20 April 2024
Entertainment Music

What Is the Scariest Track of All Time? Poem? YouTube Video?

For Halloween, we requested writers and editors round The New York Instances for the items of artwork or tradition that they flip to after they want an excellent scare. The result’s a group of audio tales that can ship a chill down your backbone, make your hair stand on finish and maintain you entertained.

Madison Malone Kircher, an web tradition reporter on the Kinds desk, says “Ghost Car” is probably the most scary on-line video she has ever seen. Warning: This one has a leap scare.

The ultimate scene of “Salome,” Richard Strauss’s 1905 opera, may comprise the scariest track ever written, in response to our classical music critic, Zachary Woolfe. He discovered it “completely terrifying” when he first heard it as a toddler, and its depth nonetheless overwhelms him years later.

Our cosmic affairs correspondent, Dennis Overbye, is aware of a number of alarming issues concerning the universe. However the one which haunts him most? At any second, with out warning, the entire thing may merely disappear.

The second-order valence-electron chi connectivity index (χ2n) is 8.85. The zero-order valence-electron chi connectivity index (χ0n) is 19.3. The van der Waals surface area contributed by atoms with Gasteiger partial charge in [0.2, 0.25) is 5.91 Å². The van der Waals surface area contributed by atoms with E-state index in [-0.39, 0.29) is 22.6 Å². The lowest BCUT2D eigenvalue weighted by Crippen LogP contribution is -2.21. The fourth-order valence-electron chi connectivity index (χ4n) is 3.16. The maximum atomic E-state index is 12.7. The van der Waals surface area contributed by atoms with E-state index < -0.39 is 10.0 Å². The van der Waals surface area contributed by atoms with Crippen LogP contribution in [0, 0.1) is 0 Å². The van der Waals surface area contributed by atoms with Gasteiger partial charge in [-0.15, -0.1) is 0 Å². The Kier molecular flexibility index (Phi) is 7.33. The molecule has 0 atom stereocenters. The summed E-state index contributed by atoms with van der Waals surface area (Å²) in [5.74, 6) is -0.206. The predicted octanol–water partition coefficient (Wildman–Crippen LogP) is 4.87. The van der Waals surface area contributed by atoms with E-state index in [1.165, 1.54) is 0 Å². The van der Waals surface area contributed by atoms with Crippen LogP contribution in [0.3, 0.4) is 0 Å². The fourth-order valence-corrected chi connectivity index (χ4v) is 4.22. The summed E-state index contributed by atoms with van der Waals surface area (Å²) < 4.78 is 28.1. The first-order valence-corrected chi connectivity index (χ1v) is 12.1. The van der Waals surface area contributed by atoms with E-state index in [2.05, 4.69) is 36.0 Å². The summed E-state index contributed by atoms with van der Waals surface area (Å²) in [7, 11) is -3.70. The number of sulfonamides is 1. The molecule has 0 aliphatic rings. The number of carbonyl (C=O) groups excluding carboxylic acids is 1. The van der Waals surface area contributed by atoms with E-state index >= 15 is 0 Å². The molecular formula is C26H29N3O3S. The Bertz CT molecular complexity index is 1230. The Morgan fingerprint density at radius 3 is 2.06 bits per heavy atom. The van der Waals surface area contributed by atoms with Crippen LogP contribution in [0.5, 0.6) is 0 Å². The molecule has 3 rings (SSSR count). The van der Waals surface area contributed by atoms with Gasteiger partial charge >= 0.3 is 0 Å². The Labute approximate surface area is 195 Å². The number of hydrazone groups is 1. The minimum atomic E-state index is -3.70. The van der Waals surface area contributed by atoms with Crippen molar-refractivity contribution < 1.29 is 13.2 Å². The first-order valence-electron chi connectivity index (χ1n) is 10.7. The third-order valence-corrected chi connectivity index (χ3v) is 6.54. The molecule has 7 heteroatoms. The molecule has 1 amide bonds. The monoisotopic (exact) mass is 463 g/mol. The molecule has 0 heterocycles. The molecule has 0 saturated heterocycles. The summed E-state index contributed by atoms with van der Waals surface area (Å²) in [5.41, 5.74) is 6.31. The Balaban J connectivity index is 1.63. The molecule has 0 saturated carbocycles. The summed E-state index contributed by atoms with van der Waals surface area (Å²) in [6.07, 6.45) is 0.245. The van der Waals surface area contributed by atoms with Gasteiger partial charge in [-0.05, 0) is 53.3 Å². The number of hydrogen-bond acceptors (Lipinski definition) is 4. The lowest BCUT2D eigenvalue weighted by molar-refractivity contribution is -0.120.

Jon Pareles, chief widespread music critic, describes why “The Downward Spiral” by 9 Inch Nails, off the 1994 album of the identical identify, is “completely designed to make your pores and skin crawl: structurally, sonically and psychologically.”

Margaret Lyons, a tv critic, dives into an episode of “The X-Recordsdata” so horrifying that executives felt compelled to drag it from syndication.

César Vallejo’s “Piedra Negra Sobre Una Piedra Blanca,” or “Black Stone on a White Stone,” isn’t what you may consider as a conventional Halloween poem. There aren’t any ghouls or goblins in it. However for Juliana Barbassa, deputy Books editor, studying this poem brings up a query that’s way more haunting: “Once we think about our single life, our one alternative to dwell nicely,” she asks, “are we doing that?”

Chances are you’ll know Freddy and Jason and Chucky, however Erik Piepenburg, who writes a horror column, want to introduce you to “The McPherson Tape.” If you watch this 1989 film, he says, “You’re watching the beginning of a style.”